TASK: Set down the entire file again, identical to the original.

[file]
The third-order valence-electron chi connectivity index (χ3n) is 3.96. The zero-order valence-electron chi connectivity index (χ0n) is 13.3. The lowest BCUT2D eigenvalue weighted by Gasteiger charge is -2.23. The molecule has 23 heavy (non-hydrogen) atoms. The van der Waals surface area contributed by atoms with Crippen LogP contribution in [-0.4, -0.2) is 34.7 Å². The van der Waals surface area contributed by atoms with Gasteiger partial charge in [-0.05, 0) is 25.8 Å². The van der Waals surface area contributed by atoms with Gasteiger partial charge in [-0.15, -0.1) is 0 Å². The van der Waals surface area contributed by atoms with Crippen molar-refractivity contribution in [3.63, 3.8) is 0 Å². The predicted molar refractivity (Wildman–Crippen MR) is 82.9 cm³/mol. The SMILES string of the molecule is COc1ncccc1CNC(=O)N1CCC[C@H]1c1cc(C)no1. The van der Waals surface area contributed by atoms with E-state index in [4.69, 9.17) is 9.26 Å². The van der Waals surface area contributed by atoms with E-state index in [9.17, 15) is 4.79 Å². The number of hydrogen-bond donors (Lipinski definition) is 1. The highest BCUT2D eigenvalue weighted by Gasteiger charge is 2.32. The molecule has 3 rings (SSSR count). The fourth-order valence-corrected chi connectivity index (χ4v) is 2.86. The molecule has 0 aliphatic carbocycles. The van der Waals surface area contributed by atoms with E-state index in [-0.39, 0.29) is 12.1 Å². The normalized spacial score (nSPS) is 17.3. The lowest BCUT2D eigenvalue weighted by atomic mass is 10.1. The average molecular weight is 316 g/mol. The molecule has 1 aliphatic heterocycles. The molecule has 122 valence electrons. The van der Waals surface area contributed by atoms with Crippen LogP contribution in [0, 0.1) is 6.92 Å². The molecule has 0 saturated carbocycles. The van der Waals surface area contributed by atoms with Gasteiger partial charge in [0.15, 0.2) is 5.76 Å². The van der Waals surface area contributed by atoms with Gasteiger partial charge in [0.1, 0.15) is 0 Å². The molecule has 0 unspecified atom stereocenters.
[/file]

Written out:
The third-order valence-electron chi connectivity index (χ3n) is 3.96. The zero-order valence-electron chi connectivity index (χ0n) is 13.3. The lowest BCUT2D eigenvalue weighted by Gasteiger charge is -2.23. The molecule has 23 heavy (non-hydrogen) atoms. The van der Waals surface area contributed by atoms with Crippen LogP contribution in [-0.4, -0.2) is 34.7 Å². The van der Waals surface area contributed by atoms with Gasteiger partial charge in [-0.05, 0) is 25.8 Å². The van der Waals surface area contributed by atoms with Gasteiger partial charge in [-0.15, -0.1) is 0 Å². The van der Waals surface area contributed by atoms with Crippen molar-refractivity contribution in [3.63, 3.8) is 0 Å². The predicted molar refractivity (Wildman–Crippen MR) is 82.9 cm³/mol. The SMILES string of the molecule is COc1ncccc1CNC(=O)N1CCC[C@H]1c1cc(C)no1. The van der Waals surface area contributed by atoms with E-state index in [4.69, 9.17) is 9.26 Å². The van der Waals surface area contributed by atoms with E-state index in [9.17, 15) is 4.79 Å². The number of hydrogen-bond donors (Lipinski definition) is 1. The highest BCUT2D eigenvalue weighted by Gasteiger charge is 2.32. The molecule has 3 rings (SSSR count). The fourth-order valence-corrected chi connectivity index (χ4v) is 2.86. The molecule has 0 aliphatic carbocycles. The van der Waals surface area contributed by atoms with E-state index in [-0.39, 0.29) is 12.1 Å². The normalized spacial score (nSPS) is 17.3. The lowest BCUT2D eigenvalue weighted by atomic mass is 10.1. The average molecular weight is 316 g/mol. The molecule has 1 aliphatic heterocycles. The molecule has 122 valence electrons. The van der Waals surface area contributed by atoms with Crippen LogP contribution in [0, 0.1) is 6.92 Å². The molecule has 0 saturated carbocycles. The van der Waals surface area contributed by atoms with Gasteiger partial charge in [0.15, 0.2) is 5.76 Å². The van der Waals surface area contributed by atoms with Gasteiger partial charge in [0.1, 0.15) is 0 Å². The molecule has 0 unspecified atom stereocenters.